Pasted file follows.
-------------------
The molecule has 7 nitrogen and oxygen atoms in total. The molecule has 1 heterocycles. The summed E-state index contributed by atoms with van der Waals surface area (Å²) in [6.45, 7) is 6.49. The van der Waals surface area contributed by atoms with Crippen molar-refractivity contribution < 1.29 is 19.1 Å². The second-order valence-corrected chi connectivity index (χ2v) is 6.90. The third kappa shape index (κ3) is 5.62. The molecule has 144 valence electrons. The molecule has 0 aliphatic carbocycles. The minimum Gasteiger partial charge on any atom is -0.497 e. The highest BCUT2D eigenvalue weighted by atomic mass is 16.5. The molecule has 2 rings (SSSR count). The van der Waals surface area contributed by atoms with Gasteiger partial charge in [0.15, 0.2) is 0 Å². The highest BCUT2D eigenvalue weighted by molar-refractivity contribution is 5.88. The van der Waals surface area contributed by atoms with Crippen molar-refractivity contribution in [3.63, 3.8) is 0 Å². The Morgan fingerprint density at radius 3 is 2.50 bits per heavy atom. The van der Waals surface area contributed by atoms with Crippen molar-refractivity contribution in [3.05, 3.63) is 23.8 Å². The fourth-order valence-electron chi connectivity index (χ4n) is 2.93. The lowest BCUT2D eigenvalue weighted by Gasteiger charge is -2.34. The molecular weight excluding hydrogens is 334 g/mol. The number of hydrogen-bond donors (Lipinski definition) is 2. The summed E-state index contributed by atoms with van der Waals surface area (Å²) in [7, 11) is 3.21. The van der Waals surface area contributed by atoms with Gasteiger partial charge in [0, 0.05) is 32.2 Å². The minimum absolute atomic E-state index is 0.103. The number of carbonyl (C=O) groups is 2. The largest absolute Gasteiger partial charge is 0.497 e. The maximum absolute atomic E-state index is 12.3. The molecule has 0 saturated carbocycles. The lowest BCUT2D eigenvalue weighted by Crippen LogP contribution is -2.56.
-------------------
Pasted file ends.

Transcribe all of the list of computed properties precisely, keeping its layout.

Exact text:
The molecule has 7 nitrogen and oxygen atoms in total. The molecule has 1 heterocycles. The summed E-state index contributed by atoms with van der Waals surface area (Å²) in [6.45, 7) is 6.49. The van der Waals surface area contributed by atoms with Crippen molar-refractivity contribution < 1.29 is 19.1 Å². The second-order valence-corrected chi connectivity index (χ2v) is 6.90. The third kappa shape index (κ3) is 5.62. The molecule has 144 valence electrons. The molecule has 0 aliphatic carbocycles. The minimum Gasteiger partial charge on any atom is -0.497 e. The highest BCUT2D eigenvalue weighted by atomic mass is 16.5. The molecule has 2 rings (SSSR count). The van der Waals surface area contributed by atoms with Gasteiger partial charge in [0.15, 0.2) is 0 Å². The highest BCUT2D eigenvalue weighted by molar-refractivity contribution is 5.88. The van der Waals surface area contributed by atoms with Crippen molar-refractivity contribution in [3.63, 3.8) is 0 Å². The Morgan fingerprint density at radius 3 is 2.50 bits per heavy atom. The van der Waals surface area contributed by atoms with Crippen molar-refractivity contribution in [3.05, 3.63) is 23.8 Å². The fourth-order valence-electron chi connectivity index (χ4n) is 2.93. The lowest BCUT2D eigenvalue weighted by Gasteiger charge is -2.34. The molecular weight excluding hydrogens is 334 g/mol. The number of hydrogen-bond donors (Lipinski definition) is 2. The summed E-state index contributed by atoms with van der Waals surface area (Å²) in [7, 11) is 3.21. The van der Waals surface area contributed by atoms with Gasteiger partial charge in [0, 0.05) is 32.2 Å². The minimum absolute atomic E-state index is 0.103. The number of carbonyl (C=O) groups is 2. The largest absolute Gasteiger partial charge is 0.497 e. The maximum absolute atomic E-state index is 12.3. The molecule has 0 saturated carbocycles. The lowest BCUT2D eigenvalue weighted by Crippen LogP contribution is -2.56.